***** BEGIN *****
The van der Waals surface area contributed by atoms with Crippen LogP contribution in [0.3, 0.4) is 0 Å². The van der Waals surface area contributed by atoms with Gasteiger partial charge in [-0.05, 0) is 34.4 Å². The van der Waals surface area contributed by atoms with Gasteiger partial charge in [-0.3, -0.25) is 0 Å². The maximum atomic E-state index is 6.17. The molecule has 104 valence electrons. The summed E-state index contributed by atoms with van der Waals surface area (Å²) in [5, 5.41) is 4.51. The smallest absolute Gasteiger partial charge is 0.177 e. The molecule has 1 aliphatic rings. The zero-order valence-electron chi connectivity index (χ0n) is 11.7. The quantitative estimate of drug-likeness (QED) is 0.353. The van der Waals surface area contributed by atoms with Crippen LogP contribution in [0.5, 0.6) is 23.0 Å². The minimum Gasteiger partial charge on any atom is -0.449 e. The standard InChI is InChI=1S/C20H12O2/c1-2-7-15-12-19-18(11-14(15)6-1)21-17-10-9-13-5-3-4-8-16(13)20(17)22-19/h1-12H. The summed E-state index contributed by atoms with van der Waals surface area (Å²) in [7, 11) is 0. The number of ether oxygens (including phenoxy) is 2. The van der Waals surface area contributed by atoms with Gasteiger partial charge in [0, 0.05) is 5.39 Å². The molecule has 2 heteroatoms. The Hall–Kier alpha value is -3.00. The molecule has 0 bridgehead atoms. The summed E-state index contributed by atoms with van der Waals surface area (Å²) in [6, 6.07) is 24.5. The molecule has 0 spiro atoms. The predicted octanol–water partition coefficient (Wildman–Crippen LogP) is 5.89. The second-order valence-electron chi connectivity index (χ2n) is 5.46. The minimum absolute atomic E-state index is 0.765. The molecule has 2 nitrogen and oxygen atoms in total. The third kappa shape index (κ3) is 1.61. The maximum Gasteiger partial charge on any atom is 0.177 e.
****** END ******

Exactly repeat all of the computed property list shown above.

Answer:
The van der Waals surface area contributed by atoms with Crippen LogP contribution in [0.3, 0.4) is 0 Å². The van der Waals surface area contributed by atoms with Gasteiger partial charge in [-0.05, 0) is 34.4 Å². The van der Waals surface area contributed by atoms with Gasteiger partial charge in [-0.3, -0.25) is 0 Å². The maximum atomic E-state index is 6.17. The molecule has 104 valence electrons. The summed E-state index contributed by atoms with van der Waals surface area (Å²) in [5, 5.41) is 4.51. The smallest absolute Gasteiger partial charge is 0.177 e. The molecule has 1 aliphatic rings. The zero-order valence-electron chi connectivity index (χ0n) is 11.7. The quantitative estimate of drug-likeness (QED) is 0.353. The van der Waals surface area contributed by atoms with Crippen LogP contribution in [0.5, 0.6) is 23.0 Å². The minimum Gasteiger partial charge on any atom is -0.449 e. The standard InChI is InChI=1S/C20H12O2/c1-2-7-15-12-19-18(11-14(15)6-1)21-17-10-9-13-5-3-4-8-16(13)20(17)22-19/h1-12H. The summed E-state index contributed by atoms with van der Waals surface area (Å²) in [7, 11) is 0. The number of ether oxygens (including phenoxy) is 2. The van der Waals surface area contributed by atoms with Gasteiger partial charge in [0, 0.05) is 5.39 Å². The molecule has 2 heteroatoms. The Hall–Kier alpha value is -3.00. The molecule has 0 bridgehead atoms. The summed E-state index contributed by atoms with van der Waals surface area (Å²) in [6, 6.07) is 24.5. The molecule has 0 spiro atoms. The predicted octanol–water partition coefficient (Wildman–Crippen LogP) is 5.89. The second-order valence-electron chi connectivity index (χ2n) is 5.46. The minimum absolute atomic E-state index is 0.765. The molecule has 2 nitrogen and oxygen atoms in total. The third kappa shape index (κ3) is 1.61. The maximum Gasteiger partial charge on any atom is 0.177 e.